Dr Katherine Cullerton is a Research Fellow in the School of Public Health. Katherine joined the School of Public Health in August 2018 after completing postdoctoral research at the MRC Epidemiology Unit at the University of Cambridge, UK where she investigated whether it’s ever acceptable for nutrition researchers to engage with the food industry and if it is, under what conditions. Her current research involves understanding the barriers to evidence informing public policy and how advocates can better influence policy in Australia with a particular emphasis on the effects of framing and public opinion. Dr Cullerton is also the academic lead for external engagement for the School of Public Health.
Dr Jennifer Lacy-Nichols is a Commercial Determinants of Health researcher whose program of work focusses on corporations, politics and health. She is currently based in the Melbourne School of Population and Global Health at the University of Melbourne. Her research interests include corporate power, commercial political practices, privatization and equity, corporatisation of the food system and the political benefits of corporate social responsibility. She completed a DPhil at the University of Melbourne in 2019 that analysed the soft drink industry’s political strategy to position itself as ‘part of the solution’ to obesity.
Dr Bennett graduated in 2018 from Macquarie University. Her PhD investigated the use of cognitive assessments to determine fitness to drive for individuals with dementia. Her PhD involved conducting cognitive assessments with older adults and adults with dementia and performing driving assessments to determine their driving capacity. Dr Bennett has a keen interest in research which investigates the relationship between cognitive function and road safety across the lifespan, and for all road users (including drivers and vulnerable road users such as pedestrians). She has also conducted research into the emerging field of automated vehicles. Dr Bennett is currently a lecturer in Psychology at the Australian Catholic University in Strathfield. In her role as a lecturer she specialises in teaching research design and statistics to both undergraduate and postgraduate students. Dr Bennett has 10 years of experience in teaching statistics and runs specialised workshops on advanced statistical techniques such as structural equation modelling and meta-analysis.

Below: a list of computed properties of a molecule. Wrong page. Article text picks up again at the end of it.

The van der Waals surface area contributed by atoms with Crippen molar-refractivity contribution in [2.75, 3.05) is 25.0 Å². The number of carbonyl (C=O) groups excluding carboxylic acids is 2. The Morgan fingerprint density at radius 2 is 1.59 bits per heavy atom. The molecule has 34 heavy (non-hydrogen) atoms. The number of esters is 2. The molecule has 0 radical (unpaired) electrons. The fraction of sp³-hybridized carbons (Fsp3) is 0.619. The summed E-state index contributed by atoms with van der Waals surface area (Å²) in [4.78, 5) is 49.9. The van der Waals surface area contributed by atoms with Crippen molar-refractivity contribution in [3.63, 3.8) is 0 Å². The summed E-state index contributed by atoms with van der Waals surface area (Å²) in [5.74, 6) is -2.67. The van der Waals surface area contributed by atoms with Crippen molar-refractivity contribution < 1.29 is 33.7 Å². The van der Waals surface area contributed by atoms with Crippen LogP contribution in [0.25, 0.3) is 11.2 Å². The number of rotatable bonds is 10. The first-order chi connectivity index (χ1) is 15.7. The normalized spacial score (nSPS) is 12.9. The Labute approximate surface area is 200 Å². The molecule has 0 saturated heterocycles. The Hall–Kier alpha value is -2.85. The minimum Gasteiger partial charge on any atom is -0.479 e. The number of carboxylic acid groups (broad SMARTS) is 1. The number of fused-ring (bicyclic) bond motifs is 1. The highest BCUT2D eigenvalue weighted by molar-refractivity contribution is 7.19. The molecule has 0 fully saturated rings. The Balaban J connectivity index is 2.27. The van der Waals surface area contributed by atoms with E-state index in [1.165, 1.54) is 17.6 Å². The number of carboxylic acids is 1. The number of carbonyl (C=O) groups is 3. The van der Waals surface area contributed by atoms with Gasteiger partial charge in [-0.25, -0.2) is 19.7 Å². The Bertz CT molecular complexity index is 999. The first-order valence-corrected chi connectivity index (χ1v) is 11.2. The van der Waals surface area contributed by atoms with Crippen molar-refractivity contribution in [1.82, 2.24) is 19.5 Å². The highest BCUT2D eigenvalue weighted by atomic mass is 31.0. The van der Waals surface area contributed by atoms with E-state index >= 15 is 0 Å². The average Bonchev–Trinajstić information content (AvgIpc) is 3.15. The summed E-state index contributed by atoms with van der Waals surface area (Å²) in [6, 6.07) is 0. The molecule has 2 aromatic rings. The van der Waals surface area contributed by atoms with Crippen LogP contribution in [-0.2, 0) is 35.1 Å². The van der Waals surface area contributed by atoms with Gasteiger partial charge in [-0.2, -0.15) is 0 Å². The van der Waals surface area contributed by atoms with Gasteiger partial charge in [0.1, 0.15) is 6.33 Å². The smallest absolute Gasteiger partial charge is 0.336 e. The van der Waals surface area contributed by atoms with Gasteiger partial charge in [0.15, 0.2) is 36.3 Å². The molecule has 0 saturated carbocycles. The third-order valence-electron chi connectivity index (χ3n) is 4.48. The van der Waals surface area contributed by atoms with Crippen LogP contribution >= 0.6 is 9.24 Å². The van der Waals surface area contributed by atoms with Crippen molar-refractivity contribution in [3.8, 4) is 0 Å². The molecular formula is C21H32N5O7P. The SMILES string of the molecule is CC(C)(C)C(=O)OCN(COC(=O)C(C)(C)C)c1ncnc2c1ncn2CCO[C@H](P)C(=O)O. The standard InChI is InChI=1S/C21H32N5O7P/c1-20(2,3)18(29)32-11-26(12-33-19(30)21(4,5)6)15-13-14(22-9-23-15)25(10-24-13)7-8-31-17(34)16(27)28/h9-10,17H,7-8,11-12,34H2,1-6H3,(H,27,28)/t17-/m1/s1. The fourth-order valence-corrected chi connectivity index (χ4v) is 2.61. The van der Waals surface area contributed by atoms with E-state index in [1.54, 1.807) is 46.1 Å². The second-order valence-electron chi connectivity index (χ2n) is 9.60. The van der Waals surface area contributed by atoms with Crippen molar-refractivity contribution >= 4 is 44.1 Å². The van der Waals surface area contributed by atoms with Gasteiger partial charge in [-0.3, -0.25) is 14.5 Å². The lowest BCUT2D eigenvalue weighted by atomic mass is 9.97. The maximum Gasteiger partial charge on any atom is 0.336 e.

As a Research Excellence Scholarship recipient, I am currently pursuing a PhD and Masters in Clinical Neuropsychology at Macquarie University with a focus on the effects of screens and technology on the brain and cognition. My research has led to numerous publications covering topics such as gaming and screen addiction, artificial intelligence, and moral psychology. Alongside my research, I have been a sessional teaching academic at the University of Melbourne and Macquarie University, where I have taught a range of undergraduate units.
The overall goal of my present research work at the Kirby Institute is two-fold. Firstly to define the basic mechanisms of HIV spread, from tracking entry and fusion of single HIV virions through to the more logistically challenging task of tracking viral spread through cell-cell contact. To date our laboratory is one of only a few laboratories worldwide that can image HIV spread in live HIV infected primary cell types. The second component of my laboratory is currently involved and actively collaborating with research groups involved in using gene therapy for a treatment of a range of chronic diseases including HIV. Indeed a functional cure for HIV may lie in gene therapy. For instance, functional removal of human genes that HIV needs or attacking the viral genes directly, all represent ways to silence the viral reservoir in the long term. Whilst there are many approaches that work in cell line models, the present limitation to this approach is gene delivery. For instance the cells of the immune system that HIV attacks are unfortunately very difficult to deliver genes to. The broad aim of this project is to systematically determine the best protocol for gene delivery by using different combinations of viral proteins. We are actively looking for capable honours, masters and PhD students who have a strong interest in the intersection of virology and cellular biology to undertake NHMRC funded projects.